Between 1 July 2014 and June 2017, a 3 T Siemens Skyra system (Siemens, Erlangen, Germany), was employed to acquire DWI of the entire head with an anterior-posterior phase of acquisition. DWI parameters consisted of a total field of view of 220 × 220 mm. DWI was acquired with a weighting b = 2000 s/mm2. Additionally, non-weighted (b = 0) was also acquired. Echo time (TE) was set at 64 ms and repetition time (TR) at 5600 ms. 3DT1 parameters consisted of a total field of view of 256 × 256 mm. Echo time (TE) was set at 1.73 ms and repetition time (TR) at 7.29 ms.

Small deep infarcts were defined by a strong decrease of ADC, concomitantly to a clear hypersignal on the b = 2000 diffusion sequence, excluding restricted diffusion related to methemoglobin (hyperintense T1 signal and/or hypointense T2*) and very thin rims (< 3 mm) at the border of the operative cavity. The ischemic nature was further investigated on the 3D-SPGR T1 sequence of the late MRI (4-months postoperatively), looking for the typical aspect of encephalomalacia. Extent of resection was also assessed on the late postoperative MRI, with the following definitions of complete resections:
  • No residual contrast enhanced area for glioblastoma,

  • No residual hypersignal flair for lower-grade glioma.

Distribution map of strokes

DICOM images were first converted to Nifti format using the academic software dicom2nii (https://www.nitrc.org/projects/mricron/). The area affected by strokes was segmented, based on b2000 hypersignal and ADC hyposignal, using the software MI-brain [8] (Imeka, Sherbrooke, Canada). For each subject, the ADC was spatially resampled to a 1 mm isotropic voxel size and then registered to a T1-weighted image with six degrees of freedom (rigid) using mutual information metric. T1 image was nonlinearly registered to the MNI 2009c Nonlinear Asymmetric T1w template using a cross-correlation metric. Both registrations were performed by the Ants registration software [9]. Transformations were subsequently applied to the segmentations performed in diffusion space, resulting in area affected by the strokes aligned within the MNI template. Once all subjects were registered in a common space with their binary segmentation of the stroke, a probability map was created by doing a voxel-wise addition of all the binary segmentation followed by a division of the total amount of subjects with a stroke. The resulting probability values are between 0 and 1, a region with a value of 0 means that none of the stroke subjects was affected in this region while a value of 1 means that all stroke subjects had strokes in the region. Hence the number of cases with a stroke in a voxel is obtained by multiplying the probability in that voxel with the total number of patients with a stroke. The map can then be visualized in the MNI template, in order to see the anatomical regions associated or not with strokes.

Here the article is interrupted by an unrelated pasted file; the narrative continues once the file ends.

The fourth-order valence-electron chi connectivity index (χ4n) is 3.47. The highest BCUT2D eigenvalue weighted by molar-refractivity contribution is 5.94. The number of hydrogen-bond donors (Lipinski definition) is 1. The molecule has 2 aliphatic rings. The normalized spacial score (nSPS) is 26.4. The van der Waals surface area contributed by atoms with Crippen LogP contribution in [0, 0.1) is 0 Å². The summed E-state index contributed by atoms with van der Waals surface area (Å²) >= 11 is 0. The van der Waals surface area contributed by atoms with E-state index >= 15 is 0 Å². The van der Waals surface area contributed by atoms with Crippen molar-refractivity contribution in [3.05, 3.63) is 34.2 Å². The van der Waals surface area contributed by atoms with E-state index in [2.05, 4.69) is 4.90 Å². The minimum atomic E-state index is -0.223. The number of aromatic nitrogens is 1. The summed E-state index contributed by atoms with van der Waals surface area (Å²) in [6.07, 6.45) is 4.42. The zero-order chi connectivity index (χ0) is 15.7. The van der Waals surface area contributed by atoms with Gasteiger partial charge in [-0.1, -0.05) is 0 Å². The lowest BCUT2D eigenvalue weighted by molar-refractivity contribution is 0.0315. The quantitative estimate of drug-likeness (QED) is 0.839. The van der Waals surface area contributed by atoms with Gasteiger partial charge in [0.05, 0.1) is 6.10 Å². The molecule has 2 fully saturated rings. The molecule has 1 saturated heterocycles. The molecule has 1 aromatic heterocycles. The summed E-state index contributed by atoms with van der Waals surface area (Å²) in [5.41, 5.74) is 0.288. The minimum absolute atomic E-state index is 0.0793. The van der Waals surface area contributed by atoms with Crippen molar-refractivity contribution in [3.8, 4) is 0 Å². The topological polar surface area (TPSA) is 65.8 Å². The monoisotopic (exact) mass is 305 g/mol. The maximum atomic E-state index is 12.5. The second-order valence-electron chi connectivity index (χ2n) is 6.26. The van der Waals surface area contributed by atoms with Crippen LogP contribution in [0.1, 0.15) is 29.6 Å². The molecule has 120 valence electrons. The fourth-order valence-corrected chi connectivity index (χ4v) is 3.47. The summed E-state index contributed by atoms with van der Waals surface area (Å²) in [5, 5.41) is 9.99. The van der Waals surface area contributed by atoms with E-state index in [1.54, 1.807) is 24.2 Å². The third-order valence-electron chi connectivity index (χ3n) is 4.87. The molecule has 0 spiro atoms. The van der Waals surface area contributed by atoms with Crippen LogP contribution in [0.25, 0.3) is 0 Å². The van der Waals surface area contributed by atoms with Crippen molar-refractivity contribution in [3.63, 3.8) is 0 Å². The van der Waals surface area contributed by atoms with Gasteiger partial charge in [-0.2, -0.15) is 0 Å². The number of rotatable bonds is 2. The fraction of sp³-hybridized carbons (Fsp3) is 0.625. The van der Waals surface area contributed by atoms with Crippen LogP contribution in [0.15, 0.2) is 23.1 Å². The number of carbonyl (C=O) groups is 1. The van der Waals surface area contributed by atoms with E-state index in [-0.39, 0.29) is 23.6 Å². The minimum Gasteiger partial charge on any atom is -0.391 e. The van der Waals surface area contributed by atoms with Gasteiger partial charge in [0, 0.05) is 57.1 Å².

Cognitive assessments

All patients with lower-grade glioma (WHO grade II and III) were cognitively assessed, as previously detailed [7], just before and 4 months after the surgery. All these patients benefited from intensive cognitive rehabilitation with a speech therapist, started right after the surgery. In this first attempt to correlate cognitive outcome with stroke occurrence, we only selected the semantic fluency testing, which consists of giving, within 2 min, the highest number of words belonging to a given semantic category (here chosen to be animals). The same modality was applied pre- and postoperatively. It has been indeed shown that this is a very sensitive measure of global cognitive functioning in glioma patients [10, 11], as this test taps several cognitive aspects, including language ability, executive functions, and speed of information processing. Moreover, it allows to overcome the bias of tumor location, as decrease in semantic fluency has been shown to be unrelated to a specific lesion location [12]. Last but not the least, this test is very easy to implement, explaining why most teams make use of this test [13, 14].

Statistical methods

Marginal associations between single variables (age, gender, tumor grade and location, extent of resection, anesthesia type) and ischemia were assessed by a Wilcoxon rank-sum test for quantitative variables and the chi-square test for qualitative variables. Statistical analysis of cognitive changes made use of the Wilcoxon rank-sum test, with the presence or absence of stroke as categorical variables, and the variation Δ (Δ = postop − preop) in semantic fluency scores as continuous variables (either expressed as absolute values or as standard deviations). p < 0.05 was considered statistically significant. All statistical analyses were performed using R statistical software (The “R” Foundation for Statistical Computing, Vienna, Austria), implemented under Rstudio (version 1.0.143).

Results

Patients and tumor characteristics

Our population was made of 115 patients, 40.9% female and 59.1% male. Median patient age was 50 years (mean = 50.5, range 24–86) (see Table 1).
Table 1

Patient characteristics

 

GBM

LGG

(N = 61)

(N = 54)

Median age at tumor diagnosis, year

55

44

Gender, N (%)

 Male

35 (57.4%)

33 (61.1%)

 Female

26 (42.6%)

21 (38.8%)

Extent of surgery, N (%)

 Total and sub-total resection

44 (72.1%)

48 (88.9%)

 Partial resection

17 (27.9%)

6 (11.1%)

Awake surgery, N (%)

 Yes

35 (57.4%)

53 (98.1%)

 No